To comply with due process prison officials must provide the inmate with "some notice of the charges against him and the opportunity to present his views to the prison official charged with deciding whether to transfer him to administrative segregation. Bruce v. Ylst, 351 F.3d 1283, 1287 (9th Cir. 2003) Additionally, the inmate must receive periodic reviews of his placement in administrative segregation. Hewitt v. Helms, 459 U.S. 460, 477, n.9, 103 S. Ct. 864 (1983) overruled on other grounds by Sandin v. Conner, 515 U.S. 472, 115 S. Ct. 2293 (1995). While Plaintiff alleges that Defendants Steltzer, Barnes, and Hopkin ordered his continued confinement in administrative segregation on July 13, 2010, Defendant Powell endorsed his indefinite term in the Security Housing Unit on August 16, 2010, and Defendants Steadman, Lundy, Liles, and Walker ignored his arguments during the September 16, 2010 committee meeting, the periodic reviews required to comply with due process do not give rise to a claim based upon the initial determination that Plaintiff was a prison gang member. Plaintiff fails to state a claim against Defendants Steltzer, Barnes, Hopkin, Powell, Steadman, Lundy, Liles, and Walker based upon their review of Plaintiff's placement in administrative segregation.
Similarly, the prison grievance procedure does not confer any substantive rights upon inmates and actions in reviewing appeals cannot serve as a basis for liability under section 1983. Buckley v. Barlow, 997 F.2d 494, 495 (8th Cir. 1993). There is no liberty interest in a prison grievance procedure as it is a procedural right only, Mann v. Adams, 855 F.2d 639, 640 (9th Cir. 1988); Buckley v. Barlow, 997 F.2d 494, 495 (8th Cir. 1993), and Plaintiff cannot state a claim based upon the denial of his inmate appeals. "Only persons who cause or participate in the violations are responsible. Ruling against a prisoner on an administrative complaint does not cause or contribute to the violation." Greeno v. Daley, 414 F.3d 645, 656-57 (7th Cir.2005)accord George v. Smith, 507 F.3d 605, 609-10 (7th Cir. 2007); Reed v. McBride, 178 F.3d 849, 851-52 (7th Cir.1999); Vance v. Peters, 97 F.3d 987, 992-93 (7th Cir.1996). Plaintiff fails to state a claim against Defendants Tyree, Sampson, Noyce, Gutierrez, Holland, Allen, and Foston.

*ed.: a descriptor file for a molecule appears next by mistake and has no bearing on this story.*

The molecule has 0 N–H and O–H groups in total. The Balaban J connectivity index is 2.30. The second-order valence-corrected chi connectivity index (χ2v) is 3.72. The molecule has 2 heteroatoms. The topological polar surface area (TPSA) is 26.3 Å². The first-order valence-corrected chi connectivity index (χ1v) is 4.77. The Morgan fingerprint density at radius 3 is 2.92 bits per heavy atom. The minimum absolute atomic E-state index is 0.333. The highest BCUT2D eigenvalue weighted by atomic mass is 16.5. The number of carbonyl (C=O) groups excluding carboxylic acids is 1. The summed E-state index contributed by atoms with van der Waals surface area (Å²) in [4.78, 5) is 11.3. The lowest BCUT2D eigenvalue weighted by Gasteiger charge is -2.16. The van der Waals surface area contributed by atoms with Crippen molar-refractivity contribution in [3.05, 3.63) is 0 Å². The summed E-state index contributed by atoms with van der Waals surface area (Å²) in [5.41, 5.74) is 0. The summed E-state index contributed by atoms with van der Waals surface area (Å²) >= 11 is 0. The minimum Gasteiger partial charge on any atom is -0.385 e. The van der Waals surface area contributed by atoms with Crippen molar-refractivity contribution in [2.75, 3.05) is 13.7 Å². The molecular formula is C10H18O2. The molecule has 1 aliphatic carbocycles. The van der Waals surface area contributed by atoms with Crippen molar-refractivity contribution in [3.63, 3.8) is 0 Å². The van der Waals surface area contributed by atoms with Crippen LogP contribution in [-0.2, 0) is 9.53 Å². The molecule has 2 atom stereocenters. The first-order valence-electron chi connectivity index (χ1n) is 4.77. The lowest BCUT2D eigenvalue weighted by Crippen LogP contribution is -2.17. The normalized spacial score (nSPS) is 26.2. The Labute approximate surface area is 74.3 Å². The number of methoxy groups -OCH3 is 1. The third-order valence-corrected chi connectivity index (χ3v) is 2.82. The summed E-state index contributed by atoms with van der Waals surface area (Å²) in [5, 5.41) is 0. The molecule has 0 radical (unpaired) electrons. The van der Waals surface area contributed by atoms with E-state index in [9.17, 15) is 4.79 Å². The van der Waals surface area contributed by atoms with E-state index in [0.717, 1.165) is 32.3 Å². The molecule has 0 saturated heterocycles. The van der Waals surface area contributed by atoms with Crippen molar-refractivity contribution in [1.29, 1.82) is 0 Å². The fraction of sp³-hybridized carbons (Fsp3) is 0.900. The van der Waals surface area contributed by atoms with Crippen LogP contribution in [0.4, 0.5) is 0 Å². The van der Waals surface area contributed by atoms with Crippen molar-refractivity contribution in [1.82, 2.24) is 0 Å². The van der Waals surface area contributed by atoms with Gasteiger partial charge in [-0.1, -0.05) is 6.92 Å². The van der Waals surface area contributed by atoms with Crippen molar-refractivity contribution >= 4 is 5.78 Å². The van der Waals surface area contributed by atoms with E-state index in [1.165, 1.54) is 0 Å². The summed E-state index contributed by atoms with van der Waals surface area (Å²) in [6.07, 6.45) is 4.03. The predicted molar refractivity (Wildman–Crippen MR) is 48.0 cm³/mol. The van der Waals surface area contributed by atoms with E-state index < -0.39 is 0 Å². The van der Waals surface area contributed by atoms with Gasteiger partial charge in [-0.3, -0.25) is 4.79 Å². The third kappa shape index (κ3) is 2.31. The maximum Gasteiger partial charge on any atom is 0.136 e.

E. Title 15 Regulations
Plaintiff alleges that the source materials used to validate him as a gang member did not comply with the criteria established in the California Code of Regulations. Section 1983 provides a cause of action where a state actor's "conduct deprived the claimant of some right, privilege, or immunity protected by the Constitution or laws of the United States." Leer v. Murphy, 844 F.2d 628, 632 (9th Cir. 1987) (quoting Parratt v. Taylor, 451 U.S. 527, 535, 101 . Ct. 1908 (1981), overruled on other grounds by Daniels v. Williams, 474 U.S. 327, 328, 101 S. Ct. 1908 (1986)). There is no independent cause of action for a violation of Title 15 regulations. "To the extent that the violation of a state law amounts to the deprivation of a state-created interest that reaches beyond that guaranteed by the federal Constitution, [s]section 1983 offers no redress." Sweaney v. Ada County, Idaho, 119 F.3d 1385, 1391 (9th Cir. 1997), quoting Lovell v. Poway Unified Sch. Dist., 90 F.3d 367, 370 (9th Cir. 1996). Nor is there any liability under § 1983 for violating prison policy.
Cousins v. Lockyer, 568 F.3d 1063, 1070 (9th Cir. 2009) (quoting Gardner v. Howard, 109 F.3d 427, 430 (8th Cir. 1997)).
Plaintiff also claims that the California Code of Regulations that were cited in the report validating him as a gang member are vague and overbroad. A regulation is vague when it fails to clearly define what is prohibited. Grayned v. City of Rockford, 408 U.S. 104, 108, 92 S. Ct. 2294, 2298-99 (1972). The focus on vagueness is whether the regulation "fails to provide people of ordinary intelligence a reasonable opportunity to understand what conduct it prohibits, or if it authorizes or even encourages arbitrary and discriminatory enforcement." Gospel Missions of America, v. City of Los Angeles, 419 F.3d 1042, 1047 (2005) (internal punctuation and citations omitted). When First Amendment freedoms are at stake the regulation must have a greater degree of specificity and clarity, however "perfect clarity and precise guidance have never been required even of regulations that restrict expressive activity." Gospel Missions of America, 419 F.3d at 1047 (quoting Ward v. Rock Against Racism, 491 U.S. 781, 794, 109 S. Ct. 2746 (1989)). If it is clear what the statute prohibits in the vast majority of intended applications, facial invalidation is not warranted. Gospel Missions of America, 419 F.3d at 1047.